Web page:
The Other Side of Tomorrow
Slakah the Beatchild has made such an impressive impact on the Canadian urban music scene these past few years that the long awaited offering from his alter ego, the Slakadeliqs, will likely be perceived as a sharp left turn. Although awash in folk, '70s rock, new wave and psychedelic influences, The Other Side of Tomorrow sounds as far from a gimmicky or indulgent side-project as is possible. What's remarkable is how flawlessly the Sarnia-born and Toronto-based producer/singer integrates these diverse sonic flourishes into a cohesive, organic and, yes, soulful whole. "Dear Lucy" has an uplifting funk/rock drive, seasoned with touches of flute and spacey synthesizer, while the cosmic "Love Controls the Sun," featuring Justin Nozuka's rich vocals, recalls the folksy warmth of Terry Callier before bursting into a rambunctious, bouncy groove, replete with a cabinet shaking thump and sing-along chorus. The acoustic, sunny duet with Tanika Charles, "Everything For Nothing," has an irresistible charm that perfectly condenses the album's feel-good vibe. On par with Slakah's previous offerings, Soul Movement Vol. 1 and Something Forever, The Other Side of Tomorrow is a fresh, funky and feel-good release that markedly raises the bar for Canadian soul music in 2012.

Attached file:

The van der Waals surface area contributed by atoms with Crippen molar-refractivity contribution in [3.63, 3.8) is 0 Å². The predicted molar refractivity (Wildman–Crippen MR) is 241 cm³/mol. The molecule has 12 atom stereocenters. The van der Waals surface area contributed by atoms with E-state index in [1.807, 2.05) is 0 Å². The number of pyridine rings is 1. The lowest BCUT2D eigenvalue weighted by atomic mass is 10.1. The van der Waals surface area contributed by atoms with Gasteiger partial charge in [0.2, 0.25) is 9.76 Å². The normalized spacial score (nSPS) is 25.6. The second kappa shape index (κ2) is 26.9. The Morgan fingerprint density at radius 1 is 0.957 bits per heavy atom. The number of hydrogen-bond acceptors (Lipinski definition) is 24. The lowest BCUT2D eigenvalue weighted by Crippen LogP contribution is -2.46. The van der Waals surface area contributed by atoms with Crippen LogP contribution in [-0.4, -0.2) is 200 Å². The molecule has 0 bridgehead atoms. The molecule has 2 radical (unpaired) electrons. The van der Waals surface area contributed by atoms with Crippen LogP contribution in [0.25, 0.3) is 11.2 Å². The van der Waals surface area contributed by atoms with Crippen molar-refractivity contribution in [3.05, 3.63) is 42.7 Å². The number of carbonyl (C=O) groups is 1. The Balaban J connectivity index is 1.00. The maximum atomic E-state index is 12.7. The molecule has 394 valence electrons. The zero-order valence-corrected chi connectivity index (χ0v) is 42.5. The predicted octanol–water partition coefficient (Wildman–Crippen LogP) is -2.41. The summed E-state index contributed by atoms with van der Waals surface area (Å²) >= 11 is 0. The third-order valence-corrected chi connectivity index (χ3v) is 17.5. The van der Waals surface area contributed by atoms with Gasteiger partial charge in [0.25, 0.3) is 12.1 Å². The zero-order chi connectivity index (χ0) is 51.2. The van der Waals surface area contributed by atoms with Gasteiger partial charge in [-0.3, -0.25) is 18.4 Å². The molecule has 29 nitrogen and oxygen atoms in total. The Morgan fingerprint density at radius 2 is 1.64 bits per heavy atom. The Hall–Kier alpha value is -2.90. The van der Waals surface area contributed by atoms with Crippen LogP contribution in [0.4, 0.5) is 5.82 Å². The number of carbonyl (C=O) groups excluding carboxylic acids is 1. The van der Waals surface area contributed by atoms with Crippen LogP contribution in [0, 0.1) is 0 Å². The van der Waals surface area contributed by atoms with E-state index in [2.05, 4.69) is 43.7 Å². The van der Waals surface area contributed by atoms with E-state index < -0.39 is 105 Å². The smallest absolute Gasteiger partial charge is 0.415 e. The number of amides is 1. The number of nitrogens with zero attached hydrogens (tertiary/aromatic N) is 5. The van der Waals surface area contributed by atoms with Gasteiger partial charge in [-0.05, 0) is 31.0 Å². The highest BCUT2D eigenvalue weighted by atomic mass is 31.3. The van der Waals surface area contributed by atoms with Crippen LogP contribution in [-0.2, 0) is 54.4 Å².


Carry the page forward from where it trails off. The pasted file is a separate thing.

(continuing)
How would you describe this album's sound?
It's a fusion of classic rock influences: the Zombies, Neil Young and also a mix of sounds from groups like the B-52's, the Beatles and Lenny Kravitz. I hear so many different things from people who have heard the record. I was trying to go universal; I wasn't trying to pigeon-hole myself into a sound, I just wanted to make music that anyone can relate to no matter what genre of music they listen to.
Tell me about your alter ego, the Slakadeliqs?
The name came about from a fellow artist who came into the studio and she looked at me and went, "slakadeliq" [laughs]. I'm a fan of '70s music and the whole psychedelic sound. I thought that was a cool combination of words. We're forming the band right now. I did all the instruments on this album except for strings and flutes.
What was the inspiration for the title?
I'm being a little more experimental; I'm going to have a different outlook and different fans based on the sound. It's going to be a different tomorrow after you hear the music, a different experience then the one you're used to.
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